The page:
Can dogs eat seaweed? Yes! Know the Reasons Why


Seaweed is good for iodine supplement to humans. It is delicious when prepared accordingly. It is popular as a source of iron, omega 3-fatty acids, and magnesium. But would this be true to the canine world?

Can dogs eat seaweed?

Let us find out if they can!

What’s a seaweed?

Seaweed is a broad and general term. It covers all the plants in the sea including the algae within the waters. So, if we are referring to the seaweed that human can eat, it will be narrowed down to several types.

If a human can eat seaweed, then so does dogs. However, the necessary precautions when giving your dogs human food will always be essential.

  • When introducing new food to dogs, never forget to give it gradually. Give time for their tummy to adjust. Feed them in small portions for the first few meals.
  • Observe the stool if there are changes, including the vigor and appearance. If you suspect there’s a problem, then stop feeding them with it.

Why is seaweed good for dogs too?

Dogs eat various kinds of food. Gone is the belief that they are solely carnivorous. Though I admit that they take more delight when given meat. But would you agree that they need nutrients from other sources too?

Kelp, a large brown type of seaweed grows in the shallow part of the seas near the shoreline. It is one of the several edible seaweed the world can offer. But kelp is undoubtedly the healthiest among them all. Since it absorbs all the nutrient it can get from its environment, it makes kelp rich in vitamins, minerals, and enzymes.

Other forms of seaweed that are beneficial to your dog’s health are red algae like nori, iris moss, green algae like sea lettuce, blue-green algae, dulse known as sea parsley and wakame. All of which can contribute different nutritional benefits for your four legged baby.

Here are the health benefits seaweed gives to your canine:

  • Aids the repair of tissue and skin. It makes the fur of your dog, sleek and healthy looking.
  • Rich in vitamin B12 that encourages great cognitive function.
  • Fatty acids from seaweed are highly beneficial for the growth of puppies since it strengthens joints.
  • Iodine is popular in regulating thyroid glands. It’s a perfect treatment for dogs suffering from thyroid-related problems.
  • Minerals present in seaweed stabilizes the dogs adrenal and pituitary glands. It is crucial for your puppy’s bodily function.
  • Contains a huge amount of glycogen that enhances brain activity.
  • Deals with various allergies and can lessen the effects of skin allergies.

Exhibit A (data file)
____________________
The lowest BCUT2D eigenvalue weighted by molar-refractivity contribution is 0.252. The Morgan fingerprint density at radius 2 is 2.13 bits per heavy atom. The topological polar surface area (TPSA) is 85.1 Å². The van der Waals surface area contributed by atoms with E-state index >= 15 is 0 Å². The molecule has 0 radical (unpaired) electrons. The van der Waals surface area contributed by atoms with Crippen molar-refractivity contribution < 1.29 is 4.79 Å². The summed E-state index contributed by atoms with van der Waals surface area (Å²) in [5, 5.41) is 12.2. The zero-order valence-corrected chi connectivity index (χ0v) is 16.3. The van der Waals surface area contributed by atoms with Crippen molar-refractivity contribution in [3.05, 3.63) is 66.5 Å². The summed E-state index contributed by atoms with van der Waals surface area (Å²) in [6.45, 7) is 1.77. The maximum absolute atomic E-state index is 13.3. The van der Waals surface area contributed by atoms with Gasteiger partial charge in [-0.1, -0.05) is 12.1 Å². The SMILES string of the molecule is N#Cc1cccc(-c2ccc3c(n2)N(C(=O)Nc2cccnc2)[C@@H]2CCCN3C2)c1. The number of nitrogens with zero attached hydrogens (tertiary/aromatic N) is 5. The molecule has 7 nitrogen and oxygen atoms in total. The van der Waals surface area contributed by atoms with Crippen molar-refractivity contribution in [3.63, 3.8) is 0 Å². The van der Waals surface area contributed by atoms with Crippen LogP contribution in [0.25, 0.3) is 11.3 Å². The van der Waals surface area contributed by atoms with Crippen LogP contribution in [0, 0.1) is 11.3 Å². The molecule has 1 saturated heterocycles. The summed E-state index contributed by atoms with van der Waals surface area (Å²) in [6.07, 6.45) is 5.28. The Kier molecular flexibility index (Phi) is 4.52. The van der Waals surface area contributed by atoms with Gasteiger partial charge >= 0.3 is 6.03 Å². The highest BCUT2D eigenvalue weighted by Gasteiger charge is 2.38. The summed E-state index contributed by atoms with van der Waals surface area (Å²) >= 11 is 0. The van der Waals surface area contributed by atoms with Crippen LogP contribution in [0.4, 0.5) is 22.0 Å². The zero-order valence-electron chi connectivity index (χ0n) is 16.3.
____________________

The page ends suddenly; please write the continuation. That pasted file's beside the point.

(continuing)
• It keeps away fleas and control flea infestation.
  • Boosts the immune system. Great for old dogs since it promotes longevity.
  • Has high content of cargeena. Absorbs toxins inside your dog’s tummy and relieves them from grief.
  • Has a high level of iron. A supplement that fortifies a dog’s blood and helps his heart pump efficiently.
  • Contains a compound called cesium. It helps carcinogens being flushed out of your dog’s system the natural way.

Some tips for you to get by:

  • Do not let your dog consume Wild Sun-dried seaweed. If digested, the dried seaweed will expand inside your dog’s tummy causing fatal blockages. If it so happens you find your dog eating some, be on red alert!
  • Do not overfeed your puppy with seaweed. You can give them as a treat or supplement but not a big part of their daily diet.
  • Be meticulous in letting your dog eat seaweed near the shoreline. If you see that the sea is polluted, the seaweed might also be loaded with toxic. Be sure to feed you canine fresh and clean seaweed. The best seaweed to be eaten comes fresh from deep waters.
  • If you are far from the seas, the best way to give your dog’s seaweed supplement is through powdered form. You can buy it from any pet’s store. Be mindful on the dosage. Always read what is stated on the label.

How much seaweed shall I feed my dog?

As usual, too much of everything does not bring good. Even for food that is packed with nutritional goodies. Like for example of iodine. Too much iodine would make your dog’s eyes runny and watery to stomach discomfort and lethargy.

Too much intake is toxic to your dog.

The Golden rule is to give an amount of seaweed in proportion to the canine’s size. For a small breed, feed ¼ teaspoon. For medium breed, a ½ teaspoon will do. For large breeds, one teaspoon is enough.

These portions can be sprinkled in your dog’s daily meal. There are varieties of kelp supplement in the market today that you can choose from. Be careful of what you buy. Do not always choose the cheapest.

Always ask the experts

If you are planning to introduce seaweed to your dog’s diet, it is highly recommended to consult your vet first. Their assessment is of utmost importance when it comes to your puppy’s intakes. They could suggest portions tailored to your fur baby’s whole being.

Seaweeds is, of course, a very good choice of dog supplement. Just be reminded of the rules that go with it. After learning the truth about seaweed and dog’s health, it is up to you to decide whether you will give your puppy or not.

However, are you going to deprive your dog of the benefits it can give? Go for it!


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